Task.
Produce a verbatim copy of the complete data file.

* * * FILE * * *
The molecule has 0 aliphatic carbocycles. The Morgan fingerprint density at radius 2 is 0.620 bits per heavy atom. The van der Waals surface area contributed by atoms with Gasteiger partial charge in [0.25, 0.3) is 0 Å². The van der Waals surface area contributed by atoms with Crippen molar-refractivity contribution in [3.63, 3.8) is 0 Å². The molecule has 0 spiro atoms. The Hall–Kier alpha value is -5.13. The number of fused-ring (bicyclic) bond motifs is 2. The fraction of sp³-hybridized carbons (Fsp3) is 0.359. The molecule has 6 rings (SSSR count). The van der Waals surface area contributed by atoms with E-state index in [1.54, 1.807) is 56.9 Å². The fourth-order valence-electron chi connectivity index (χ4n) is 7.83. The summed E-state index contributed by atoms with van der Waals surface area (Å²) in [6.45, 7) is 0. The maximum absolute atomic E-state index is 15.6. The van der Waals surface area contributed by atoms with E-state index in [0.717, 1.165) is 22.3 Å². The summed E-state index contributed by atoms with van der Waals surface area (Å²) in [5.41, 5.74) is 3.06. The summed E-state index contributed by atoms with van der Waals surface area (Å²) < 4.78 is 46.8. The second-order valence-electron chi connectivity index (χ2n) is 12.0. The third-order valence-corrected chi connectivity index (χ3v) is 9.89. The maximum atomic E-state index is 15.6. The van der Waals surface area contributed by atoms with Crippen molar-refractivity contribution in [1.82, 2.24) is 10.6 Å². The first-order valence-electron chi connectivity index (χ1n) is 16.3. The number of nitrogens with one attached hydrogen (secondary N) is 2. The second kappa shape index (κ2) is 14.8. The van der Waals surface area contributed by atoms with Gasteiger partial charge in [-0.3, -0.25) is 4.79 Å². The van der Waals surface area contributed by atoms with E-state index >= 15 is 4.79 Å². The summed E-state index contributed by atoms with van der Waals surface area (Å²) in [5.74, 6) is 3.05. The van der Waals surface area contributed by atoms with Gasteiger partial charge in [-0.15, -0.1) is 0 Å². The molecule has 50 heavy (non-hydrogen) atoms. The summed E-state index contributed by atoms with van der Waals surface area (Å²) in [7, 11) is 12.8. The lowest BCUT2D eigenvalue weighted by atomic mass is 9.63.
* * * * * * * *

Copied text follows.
The molecule has 0 aliphatic carbocycles. The Morgan fingerprint density at radius 2 is 0.620 bits per heavy atom. The van der Waals surface area contributed by atoms with Gasteiger partial charge in [0.25, 0.3) is 0 Å². The van der Waals surface area contributed by atoms with Crippen molar-refractivity contribution in [3.63, 3.8) is 0 Å². The molecule has 0 spiro atoms. The Hall–Kier alpha value is -5.13. The number of fused-ring (bicyclic) bond motifs is 2. The fraction of sp³-hybridized carbons (Fsp3) is 0.359. The molecule has 6 rings (SSSR count). The van der Waals surface area contributed by atoms with E-state index in [1.54, 1.807) is 56.9 Å². The fourth-order valence-electron chi connectivity index (χ4n) is 7.83. The summed E-state index contributed by atoms with van der Waals surface area (Å²) in [6.45, 7) is 0. The maximum absolute atomic E-state index is 15.6. The van der Waals surface area contributed by atoms with E-state index in [0.717, 1.165) is 22.3 Å². The summed E-state index contributed by atoms with van der Waals surface area (Å²) in [5.41, 5.74) is 3.06. The summed E-state index contributed by atoms with van der Waals surface area (Å²) < 4.78 is 46.8. The second-order valence-electron chi connectivity index (χ2n) is 12.0. The third-order valence-corrected chi connectivity index (χ3v) is 9.89. The maximum atomic E-state index is 15.6. The van der Waals surface area contributed by atoms with Crippen molar-refractivity contribution in [1.82, 2.24) is 10.6 Å². The first-order valence-electron chi connectivity index (χ1n) is 16.3. The number of nitrogens with one attached hydrogen (secondary N) is 2. The second kappa shape index (κ2) is 14.8. The van der Waals surface area contributed by atoms with Gasteiger partial charge in [-0.3, -0.25) is 4.79 Å². The van der Waals surface area contributed by atoms with E-state index >= 15 is 4.79 Å². The summed E-state index contributed by atoms with van der Waals surface area (Å²) in [5.74, 6) is 3.05. The van der Waals surface area contributed by atoms with Gasteiger partial charge in [-0.15, -0.1) is 0 Å². The molecule has 50 heavy (non-hydrogen) atoms. The summed E-state index contributed by atoms with van der Waals surface area (Å²) in [7, 11) is 12.8. The lowest BCUT2D eigenvalue weighted by atomic mass is 9.63.